Breast Disease » Benign Breast Conditions
Benign breast conditions are not cancerous or life-threatening. They can however present with symptoms similar to breast cancer so any symptoms need to be checked by your doctor.
A fibroadenoma is a benign tumour made up of both glandular breast tissue and stromal (connective) tissue and tends to be more common in women of 20-30 years age Some fibroadenomas can grow to a significant size. They tend to be round and can feel quite hard within the breast. They can also be too small to feel and can be seen only under a microscope. Some women may only have one, others can have many.
Fibrocystic change is the most common benign breast condition especially in women of child-bearing age. Changes in the breast tissue are often in response to hormonal changes.
The main features of fibrocystic changes are fibrosis and cysts. Areas of fibrosis can feel rubbery or firm to touch. Cysts are fluid-filled sacs within the breast
Hyperplasia is a condition where an overgrowth of cells occurs in the lining of the ducts or the lobules. Ductal Hyperplasia is hyperplasia occurring in the ducts. Lobular Hyperplasia occurs in the lobules.
Atypical Hyperplasia is a condition where the cells become slightly distorted in how they are arranged. Atypical Hyperplasia can increase the risk of breast cancer.
Phylloides are rare benign breast tumours, and like fibroadenomas, they also contain the 2 tissue types, glandular and connective tissue. The main difference under a microscope is that the Phylloides tumour shows an overgrowth of connective tissue.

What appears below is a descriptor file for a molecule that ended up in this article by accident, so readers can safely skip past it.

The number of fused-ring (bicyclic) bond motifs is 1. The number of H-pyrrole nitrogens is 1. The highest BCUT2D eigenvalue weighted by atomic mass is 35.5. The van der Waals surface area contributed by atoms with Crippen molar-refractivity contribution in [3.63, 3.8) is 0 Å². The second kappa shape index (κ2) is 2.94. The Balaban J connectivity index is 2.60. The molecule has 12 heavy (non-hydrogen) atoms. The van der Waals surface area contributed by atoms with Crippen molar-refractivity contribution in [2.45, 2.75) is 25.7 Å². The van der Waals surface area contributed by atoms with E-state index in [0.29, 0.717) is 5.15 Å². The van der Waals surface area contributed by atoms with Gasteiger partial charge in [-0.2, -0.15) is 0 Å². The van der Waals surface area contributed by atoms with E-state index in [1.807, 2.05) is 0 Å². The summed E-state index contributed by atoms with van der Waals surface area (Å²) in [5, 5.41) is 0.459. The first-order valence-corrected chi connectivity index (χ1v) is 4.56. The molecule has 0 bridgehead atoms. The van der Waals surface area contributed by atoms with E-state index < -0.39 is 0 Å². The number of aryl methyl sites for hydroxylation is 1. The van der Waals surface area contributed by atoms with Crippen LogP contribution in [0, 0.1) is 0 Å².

They can present as a painful or painless lump, and is more common in women of 30-40 years age.
Intraductal Papillomas are benign tumours growing within the breast ducts close to the nipple. Clear or bloody discharge from the nipple of one breast can be caused by Intraductal Papillomas. They are not known to increase the risk of breast cancer, unless they contain other relevant changes such as Atypical Hyperplasia.
Papillomas can also be found further from the nipple in small ducts. In this case, frequently more than one papilloma exists. Multiple papillomas are less likely to cause any nipple discharge. However multiple papillomas are linked to an increased risk of developing breast cancer.
Inflammation of the breast is called Mastitis and is often caused by a breast infection affecting breast-feeding women. It is normal for the body’s white blood cells to release substances to fight the infection. This causes swelling and increased blood flow. The affected area may become red, painful and feel warm to touch.
Normal treatment requires antibodies. In some cases an abscess (pus collection) may form which requires draining of the pus for relief.
Mastitis does not increase the risk of developing breast cancer.
There are many reasons for nipple discharge and most are not cancer. If the discharging fluid looks clear, milky or green it is unlikely to be cancer. However it is concerning and needs further investigation. If the discharging fluid is red or red-brown, suggesting it contains blood, this could be due to cancer but is more likely due to injury, infection or some form of benign tumour.